Research also shows that human development can disrupt the normal patterns of migrating ungulates.  

Subdivisions, fences, roads, and energy development all contribute to the loss of big-game habitat and impede the migrations of these animals between the seasonal habitats on which they rely.  

Like many other states across the West, New Mexico is in the first stages of mapping big game migration corridors with the most up-to-date GPS technologyThis research will help guide policymakers as they make decisions about how to manage wildlife and human development.

Join TRCP to learn more about wildlife, habitat, and conservation policy.

by:

posted in:

February 20, 2020

Comment Now – Help Land Management Agencies Open Access to Your Public Lands

BLM, USFS, and USFWS seek nominations from the public for high-priority landlocked or hard-to-reach parcels

Last spring, with the passage of S. 47 – the John D. Dingell, Jr. Conservation, Management, and Recreation Act – federal public land management agencies were tasked with identifying parcels of public ground with no access or restricted access and developing priority lists for opening access to those lands.

Now, the US Forest Service, BLM, and US Fish and Wildlife Service are asking the public for help to identify pieces of public land that should be on the priority lists. This is your chance to get involved and make a difference.

Once parcels are added to an agency’s priority list, land managers can then coordinate with state and local governments, conservation groups, land trusts, and landowners to open access through voluntary acquisitions of land, road or trail easements, or various other measures.

As our partnership with onX has shown, access to public land can be a huge challenge for hunters and anglers. We found that 9.52 million acres of federally managed public lands in the West have no permanent, legal public access.

Details on how to nominate a parcel are below, but time is running out. Speak up today to strengthen our public lands legacy!


Lawmakers have outlined the below requirements for the agencies:

  • Parcels nominated must encompass at least 640 contiguous acres with either no public access (i.e. it is unreachable by foot, horseback, and motorized/non-motorized vehicles) or the access is severely restricted (i.e. a large block of public land with only one access point).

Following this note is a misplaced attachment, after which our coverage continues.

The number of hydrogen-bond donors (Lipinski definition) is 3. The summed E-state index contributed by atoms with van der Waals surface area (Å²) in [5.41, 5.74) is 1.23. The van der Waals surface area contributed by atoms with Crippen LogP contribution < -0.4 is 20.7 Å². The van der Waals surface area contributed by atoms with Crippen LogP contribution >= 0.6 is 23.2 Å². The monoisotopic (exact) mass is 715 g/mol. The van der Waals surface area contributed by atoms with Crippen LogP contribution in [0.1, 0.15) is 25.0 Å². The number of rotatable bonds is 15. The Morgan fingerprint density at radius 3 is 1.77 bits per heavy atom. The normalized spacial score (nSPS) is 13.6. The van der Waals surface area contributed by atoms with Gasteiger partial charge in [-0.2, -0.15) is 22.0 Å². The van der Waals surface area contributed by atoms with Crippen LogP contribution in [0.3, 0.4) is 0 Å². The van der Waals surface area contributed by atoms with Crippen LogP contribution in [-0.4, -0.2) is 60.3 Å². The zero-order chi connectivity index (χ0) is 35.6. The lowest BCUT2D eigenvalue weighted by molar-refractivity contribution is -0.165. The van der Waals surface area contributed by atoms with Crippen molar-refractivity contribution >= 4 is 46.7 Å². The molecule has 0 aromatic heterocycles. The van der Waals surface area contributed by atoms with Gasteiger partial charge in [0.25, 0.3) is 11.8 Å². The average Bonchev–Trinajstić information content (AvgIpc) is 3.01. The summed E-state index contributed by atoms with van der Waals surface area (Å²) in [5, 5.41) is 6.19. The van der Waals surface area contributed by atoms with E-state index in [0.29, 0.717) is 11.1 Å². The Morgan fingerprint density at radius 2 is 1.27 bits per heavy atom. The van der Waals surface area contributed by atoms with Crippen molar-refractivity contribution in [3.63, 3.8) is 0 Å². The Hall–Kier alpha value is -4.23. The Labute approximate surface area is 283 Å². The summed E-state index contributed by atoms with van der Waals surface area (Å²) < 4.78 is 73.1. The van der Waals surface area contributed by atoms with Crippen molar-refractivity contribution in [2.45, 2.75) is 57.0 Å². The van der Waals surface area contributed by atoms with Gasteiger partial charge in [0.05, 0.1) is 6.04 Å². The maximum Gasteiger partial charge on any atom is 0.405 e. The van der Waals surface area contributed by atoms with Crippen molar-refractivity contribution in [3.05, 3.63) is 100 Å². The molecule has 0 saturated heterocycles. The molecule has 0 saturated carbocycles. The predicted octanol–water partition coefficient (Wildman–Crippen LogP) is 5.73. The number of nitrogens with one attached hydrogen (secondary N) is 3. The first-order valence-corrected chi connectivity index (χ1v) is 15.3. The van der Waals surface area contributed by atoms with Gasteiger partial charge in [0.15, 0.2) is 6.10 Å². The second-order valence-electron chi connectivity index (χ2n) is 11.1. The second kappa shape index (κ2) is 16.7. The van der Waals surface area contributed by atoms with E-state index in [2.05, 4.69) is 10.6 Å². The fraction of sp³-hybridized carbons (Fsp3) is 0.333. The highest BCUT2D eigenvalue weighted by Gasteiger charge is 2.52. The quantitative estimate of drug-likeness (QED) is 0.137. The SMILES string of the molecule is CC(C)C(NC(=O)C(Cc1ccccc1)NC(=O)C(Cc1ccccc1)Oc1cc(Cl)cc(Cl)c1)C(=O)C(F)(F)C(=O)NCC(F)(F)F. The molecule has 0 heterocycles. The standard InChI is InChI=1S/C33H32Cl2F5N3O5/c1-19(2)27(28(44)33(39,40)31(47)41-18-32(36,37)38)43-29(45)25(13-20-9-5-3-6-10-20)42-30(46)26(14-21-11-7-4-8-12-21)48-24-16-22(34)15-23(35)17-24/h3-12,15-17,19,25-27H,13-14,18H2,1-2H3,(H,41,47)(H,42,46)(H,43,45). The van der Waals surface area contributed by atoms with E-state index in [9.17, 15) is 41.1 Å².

• In order to be considered, nominations must be sent to the appropriate agency (i.e. the agency responsible for managing the lands in question).
  • Nominations must include the location of the land or parcel, the total affected acreage (if known), a description or narrative about the barriers to access, and any other information that should be considered by the agency.

Forest Service: Comment period has closed.

 

Fish and Wildlife Service: Comment period has closed.

 

BLM: Comment period has closed.

 

 

HOW YOU CAN HELP

CHEERS TO CONSERVATION

Theodore Roosevelt’s experiences hunting and fishing certainly fueled his passion for conservation, but it seems that a passion for coffee may have powered his mornings. In fact, Roosevelt’s son once said that his father’s coffee cup was “more in the nature of a bathtub.” TRCP has partnered with Afuera Coffee Co. to bring together his two loves: a strong morning brew and a dedication to conservation. With your purchase, you’ll not only enjoy waking up to the rich aroma of this bolder roast—you’ll be supporting the important work of preserving hunting and fishing opportunities for all.

Learn More

You have Successfully Subscribed!

You have Successfully Subscribed!

You have Successfully Subscribed!

You have Successfully Subscribed!